News from across the archdiocese
April 18, 2019
Tuition grants available for new students
The Archdiocese of Omaha is offering tuition discounts next school year to students transferring to a Catholic elementary school from a public, private or home school.
Transfer students entering first through seventh grade can receive Welcome Tuition Grants and have their tuition reduced by $1,000 in the 2019-20 school year. The grants will also reduce a student’s tuition by $500 in the 2020-21 school year.
The archdiocese provides needs-based tuition assistance through several private and parish-based programs as well as merit-based scholarships, said Michael Ashton, the archdiocese’s superintendent of schools.
Families can request Welcome Tuition Grants in August from 23 participating schools. Grants will be awarded on a first come, first serve basis and the number of grants available varies by school. Students already attending a Catholic school are not eligible.
For more information, including a list of participating schools and the eligible grade levels, visit www.lovemyschool.com/welcome.
Scotus Central gala funds STEAM lab
A mobile STEAM (science, technology, engineering, art and math) lab will become a reality for Scotus Central Catholic Junior/Senior High School thanks to this year’s Scotus Gala dinner and auction.
The 38th annual event, held April 6 with the theme “A Night at Castle Shamrock,” netted about $40,000 for the mobile lab, which will help the school reach out to and involve students at St. Anthony, St. Bonaventure and St. Isidore elementary schools in STEAM subjects.
Scotus Central developed its STEAM curriculum a year ago, and the lab will help meet the growing interest in the subjects at the elementary school level, said John Schueth, development director.
In addition to funding the mobile lab, the event netted another $190,000 for the school’s general fund through silent and live auctions, a lottery and donations, he said.
Rural schools find Quiz Bowl success
Three schools from the Archdiocese of Omaha competed in the Mid State Quiz Bowl Conference, a competition in which pairs of teams go head-to-head answering questions from areas of knowledge including history, science and current events.
Teams from Norfolk Catholic Junior/Senior High School, Guardian Angels Central Catholic in West Point and Cedar Catholic Junior/Senior High School in Hartington took part in the double elimination tournament March 25 at O’Neill High School.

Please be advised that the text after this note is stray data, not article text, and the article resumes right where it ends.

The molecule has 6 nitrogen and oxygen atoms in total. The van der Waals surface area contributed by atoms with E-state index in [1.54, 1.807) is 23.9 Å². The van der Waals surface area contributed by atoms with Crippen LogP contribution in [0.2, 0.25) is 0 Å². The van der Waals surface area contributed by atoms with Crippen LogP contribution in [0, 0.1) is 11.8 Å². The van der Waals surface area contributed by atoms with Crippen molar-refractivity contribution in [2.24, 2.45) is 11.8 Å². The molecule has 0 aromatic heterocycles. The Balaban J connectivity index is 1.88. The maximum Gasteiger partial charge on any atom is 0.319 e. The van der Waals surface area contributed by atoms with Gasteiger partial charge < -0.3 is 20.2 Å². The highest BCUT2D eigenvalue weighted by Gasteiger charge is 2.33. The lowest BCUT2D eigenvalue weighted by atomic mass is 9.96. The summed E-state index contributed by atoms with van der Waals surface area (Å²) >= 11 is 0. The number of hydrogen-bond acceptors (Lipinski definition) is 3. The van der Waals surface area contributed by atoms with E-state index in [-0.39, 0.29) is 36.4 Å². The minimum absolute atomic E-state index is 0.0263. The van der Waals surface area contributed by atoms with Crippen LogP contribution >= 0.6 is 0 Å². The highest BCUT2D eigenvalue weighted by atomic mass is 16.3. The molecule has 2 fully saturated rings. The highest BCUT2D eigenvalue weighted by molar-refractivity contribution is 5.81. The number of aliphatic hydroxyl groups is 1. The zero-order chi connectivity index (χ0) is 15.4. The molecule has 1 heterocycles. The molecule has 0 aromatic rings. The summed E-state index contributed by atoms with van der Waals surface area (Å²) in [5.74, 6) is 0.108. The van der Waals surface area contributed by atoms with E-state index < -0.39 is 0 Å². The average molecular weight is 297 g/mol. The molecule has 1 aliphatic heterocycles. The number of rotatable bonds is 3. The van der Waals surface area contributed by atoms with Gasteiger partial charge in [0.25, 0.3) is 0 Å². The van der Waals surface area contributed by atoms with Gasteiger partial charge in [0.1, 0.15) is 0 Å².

Eight schools competed in two divisions, one for freshmen/sophomore teams and another for junior/senior teams.
The teams from Norfolk Catholic finished first in both divisions. Cedar Catholic’s freshmen/sophomore team finished sixth and its junior/senior team finished third.
Schools compete in robotics tournament
Teams from four archdiocesan schools – St. Margaret Mary, Mary Our Queen and V.J. and Angela Skutt Catholic High School, all in Omaha, and Daniel J. Gross Catholic High School in Bellevue – joined teams from around the world at Mid-America Center and Iowa West Field House in Council Bluffs April 1-6 for the 2019 CREATE U.S. Open Robotics Championship.
Fifteen teams from these archdiocesan schools competed against over 700 teams from the United States, Canada, Australia, Egypt, Turkey and China in the competition’s six divisions for elementary, middle and high school students.
In the CREATE Jr. competition, St. Margaret Mary was among four finalists out of 49 teams. The middle school team sponsored by Gross was a skills finalist in the VEX Robotics Competition Middle School Division.
The tournament was sponsored by the CREATE Foundation, an Omaha-based nonprofit organization dedicated to advancing and enhancing science, technology, engineering and math (STEM) education.
Newman Center holds blood drive
The St. John Paul II Newman Center remembered one of its own as it held its second annual American Red Cross blood drive April 4 at the center, near the University of Nebraska at Omaha (UNO).
The event was a tribute to John Patrick Nicholson, who passed away Sept. 9 at the age of 22 after a seven-year battle with brain cancer. He was a student at UNO and a former resident at the center.
Twenty-six donors turned out, including seven first-time donors. The drive produced 23 good units of blood, components of which will help up to 69 patients.